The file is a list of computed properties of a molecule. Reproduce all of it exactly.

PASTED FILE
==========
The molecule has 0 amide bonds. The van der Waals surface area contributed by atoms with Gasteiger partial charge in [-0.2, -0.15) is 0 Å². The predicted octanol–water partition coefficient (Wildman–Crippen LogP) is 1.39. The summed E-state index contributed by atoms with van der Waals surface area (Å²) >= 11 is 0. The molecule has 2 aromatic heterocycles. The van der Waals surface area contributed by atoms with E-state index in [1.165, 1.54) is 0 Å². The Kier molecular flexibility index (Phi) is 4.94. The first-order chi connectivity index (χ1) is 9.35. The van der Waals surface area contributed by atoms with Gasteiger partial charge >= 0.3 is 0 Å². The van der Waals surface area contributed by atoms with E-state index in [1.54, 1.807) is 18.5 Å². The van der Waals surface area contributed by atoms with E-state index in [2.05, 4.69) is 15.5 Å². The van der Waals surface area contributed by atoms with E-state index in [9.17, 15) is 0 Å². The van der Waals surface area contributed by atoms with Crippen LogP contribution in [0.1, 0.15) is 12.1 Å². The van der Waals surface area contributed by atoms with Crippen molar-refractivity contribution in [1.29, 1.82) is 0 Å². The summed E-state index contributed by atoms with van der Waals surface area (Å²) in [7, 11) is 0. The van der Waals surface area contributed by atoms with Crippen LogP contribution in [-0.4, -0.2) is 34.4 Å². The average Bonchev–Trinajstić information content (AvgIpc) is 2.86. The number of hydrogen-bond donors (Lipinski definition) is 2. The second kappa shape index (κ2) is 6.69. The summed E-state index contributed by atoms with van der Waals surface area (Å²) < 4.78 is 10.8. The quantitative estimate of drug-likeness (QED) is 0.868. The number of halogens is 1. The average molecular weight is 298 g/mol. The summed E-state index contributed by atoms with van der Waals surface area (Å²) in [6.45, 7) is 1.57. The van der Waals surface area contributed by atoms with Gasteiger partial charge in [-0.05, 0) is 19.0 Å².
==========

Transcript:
The molecule has 0 amide bonds. The van der Waals surface area contributed by atoms with Gasteiger partial charge in [-0.2, -0.15) is 0 Å². The predicted octanol–water partition coefficient (Wildman–Crippen LogP) is 1.39. The summed E-state index contributed by atoms with van der Waals surface area (Å²) >= 11 is 0. The molecule has 2 aromatic heterocycles. The van der Waals surface area contributed by atoms with E-state index in [1.165, 1.54) is 0 Å². The Kier molecular flexibility index (Phi) is 4.94. The first-order chi connectivity index (χ1) is 9.35. The van der Waals surface area contributed by atoms with Gasteiger partial charge >= 0.3 is 0 Å². The van der Waals surface area contributed by atoms with E-state index in [1.54, 1.807) is 18.5 Å². The van der Waals surface area contributed by atoms with E-state index in [2.05, 4.69) is 15.5 Å². The van der Waals surface area contributed by atoms with E-state index in [9.17, 15) is 0 Å². The van der Waals surface area contributed by atoms with Crippen LogP contribution in [0.1, 0.15) is 12.1 Å². The van der Waals surface area contributed by atoms with Crippen molar-refractivity contribution in [1.29, 1.82) is 0 Å². The summed E-state index contributed by atoms with van der Waals surface area (Å²) in [7, 11) is 0. The van der Waals surface area contributed by atoms with Crippen LogP contribution in [-0.4, -0.2) is 34.4 Å². The average Bonchev–Trinajstić information content (AvgIpc) is 2.86. The number of hydrogen-bond donors (Lipinski definition) is 2. The second kappa shape index (κ2) is 6.69. The summed E-state index contributed by atoms with van der Waals surface area (Å²) < 4.78 is 10.8. The quantitative estimate of drug-likeness (QED) is 0.868. The number of halogens is 1. The average molecular weight is 298 g/mol. The summed E-state index contributed by atoms with van der Waals surface area (Å²) in [6.45, 7) is 1.57. The van der Waals surface area contributed by atoms with Gasteiger partial charge in [-0.05, 0) is 19.0 Å².